Topdriller wrote:I agree with Clio, this is a milestone and something to be celebrated. The Greeks maybe had nothing to lose ie damned if they do, damned if they don't but they took the brave and courageous decision today. What's more it's a wake up call to the EU bully boys in Brussels that democracy still has an important place in Europe.


I do not live on Crete, but I am regular watcher of this forum. I understand feelings of many Greeks, but if ECB does not increase ELA then Greeks lose a lot (not maybe, for sure). How will Tsipras open banks in such case? It's not about feelings, democracy, about bully boys in Brussels, it's about practical life. I think this will be disaster for Greeks, mainly after what Varoufakis and Tsipras are showing.

I would understand OXI only if there is a plan B for banks, like Neodrachma on Monday and new life with primary surplus, no external financing, ... and greedy creditors goodbye! But something tells me there is no such plan.

Would somebody explain to me what are real economical benefits of OXI vote?

Martin

Loretta9

Re: Greece Referendum

Postby Loretta9 » Mon Jul 06, 2015 7:45 am

mhi > "Economically" ?? I cant think of anything positive from 2008. But then Greece was not an issue until Lehman's went under and the criminals felt the consequences of their crimes. I put sovereignty over casino bully's any day of the week and have argued same on this very site since 2009 (Finglas style). Its a bit like having a football team full of George Best capability with Sep Blatta telling them how to play, limiting their natural skill and ability to win games. Once you set them free from distant control by people who do not themselves lose out no matter what happens, you then start to grow.
It will be very tough no doubt about that but if anyone reading this can tell me of any good times over the past 7 years I will be amazed.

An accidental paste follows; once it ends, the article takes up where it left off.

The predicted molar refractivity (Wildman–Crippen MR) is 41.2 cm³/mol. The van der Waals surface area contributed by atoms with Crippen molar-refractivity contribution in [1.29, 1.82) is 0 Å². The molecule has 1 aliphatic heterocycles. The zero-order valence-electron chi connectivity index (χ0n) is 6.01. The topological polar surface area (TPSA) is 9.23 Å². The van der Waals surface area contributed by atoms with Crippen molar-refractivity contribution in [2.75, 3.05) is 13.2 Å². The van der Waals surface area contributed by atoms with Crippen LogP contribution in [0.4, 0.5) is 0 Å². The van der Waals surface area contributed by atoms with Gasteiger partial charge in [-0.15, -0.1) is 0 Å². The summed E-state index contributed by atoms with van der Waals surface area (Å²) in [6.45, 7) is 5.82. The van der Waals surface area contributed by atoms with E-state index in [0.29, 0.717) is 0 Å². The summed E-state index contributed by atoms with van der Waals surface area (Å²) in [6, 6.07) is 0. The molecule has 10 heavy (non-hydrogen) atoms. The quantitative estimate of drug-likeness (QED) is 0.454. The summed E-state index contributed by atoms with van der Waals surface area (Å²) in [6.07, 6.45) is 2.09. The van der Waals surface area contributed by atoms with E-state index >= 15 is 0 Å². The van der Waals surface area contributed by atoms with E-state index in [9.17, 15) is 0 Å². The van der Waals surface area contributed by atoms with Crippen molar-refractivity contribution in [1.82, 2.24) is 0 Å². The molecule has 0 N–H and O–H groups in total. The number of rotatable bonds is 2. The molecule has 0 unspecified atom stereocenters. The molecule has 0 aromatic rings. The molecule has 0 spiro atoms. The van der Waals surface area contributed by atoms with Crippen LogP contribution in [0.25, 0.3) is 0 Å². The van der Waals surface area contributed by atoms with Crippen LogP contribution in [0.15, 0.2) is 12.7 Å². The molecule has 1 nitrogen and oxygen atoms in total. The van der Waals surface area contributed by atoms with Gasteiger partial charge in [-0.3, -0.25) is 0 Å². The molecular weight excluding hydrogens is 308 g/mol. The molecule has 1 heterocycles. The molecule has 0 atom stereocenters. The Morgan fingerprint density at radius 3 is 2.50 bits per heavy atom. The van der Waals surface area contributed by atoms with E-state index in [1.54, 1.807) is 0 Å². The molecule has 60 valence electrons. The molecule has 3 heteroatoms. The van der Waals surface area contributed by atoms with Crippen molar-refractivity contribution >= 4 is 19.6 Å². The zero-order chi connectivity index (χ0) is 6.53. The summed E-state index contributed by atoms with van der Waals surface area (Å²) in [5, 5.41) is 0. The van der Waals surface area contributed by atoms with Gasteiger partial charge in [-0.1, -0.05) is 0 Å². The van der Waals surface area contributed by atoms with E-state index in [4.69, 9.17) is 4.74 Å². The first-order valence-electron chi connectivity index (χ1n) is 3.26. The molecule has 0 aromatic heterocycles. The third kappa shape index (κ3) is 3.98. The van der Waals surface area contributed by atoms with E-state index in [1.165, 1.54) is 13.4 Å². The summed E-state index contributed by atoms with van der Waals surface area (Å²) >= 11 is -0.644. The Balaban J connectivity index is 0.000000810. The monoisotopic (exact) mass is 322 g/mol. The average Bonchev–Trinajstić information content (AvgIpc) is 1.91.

Sovereignty should never be for sale, in my view.

filippos
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Re: Greece Referendum

Postby filippos » Mon Jul 06, 2015 8:23 am

I see that Varoufakis has resigned.
"Soon after the announcement of the referendum results, I was made aware of a certain preference by some Eurogroup participants, and assorted 'partners', for my... 'absence' from its meetings," Varoufakis, who had often clashed with creditors in negotiations over the past months, said on his blog after announcing the news on Twitter."

Report here

Kilkis
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Re: Greece Referendum

Postby Kilkis » Mon Jul 06, 2015 10:54 am

Obviously the people who voted NO and anyone who supported that position would celebrate last night. I'm sure they were very happy. You wouldn't expect the people who voted YES to be celebrating would you? As someone who is sat exactly in the middle I'm afraid I don't have any reason to celebrate either. I wouldn't be celebrating a YES vote either. The outcome is the outcome. I am more concerned with what happens next.

While I fully understand that whichever side won the vote they would celebrate, I would say that the celebrations are somewhat premature. It's a bit like opening the champagne at half time because your team is 3-0 up in a Champions League final. As Scooby can testify, it is not always a wise thing to do. It ain't over until the fat lady sings.

Whether it is a "wonderful victory" depends on what happens next. I sincerely hope that Tsipras is correct, that the NO vote strengthens his negotiating position and that he is able to negotiate a better deal that will help the Greek economy, instead of crushing it, and create jobs, especially for the young. If that happens I will gladly foot the bill for a celebration party, Clio.

If you have a strong position then anything that goes against that position is viewed as negative and anything that supports it is seen as positive. Whether it is positive or negative depends entirely on your position. Again, as someone sat exactly in the middle my comments are intended as neither negative nor positive. They are simply my opinions, which I try to keep as factual as possible or at worst based on facts.

Until the last couple of days, through 5 years of implementing the Troika programme and over 5 months of trying to negotiate a better deal I cannot find one single piece of evidence that the creditors gives a toss about the Greek people. The leaders and the Eurogroup care what their own voters think. They and the EU institutions care about the European project. In the last couple of days, when they began to realise that a NO vote was possible, some suddenly started making comments about supporting the Greek people. I believe that was simply another political ploy to try to persuade people to vote YES because "we are on your side".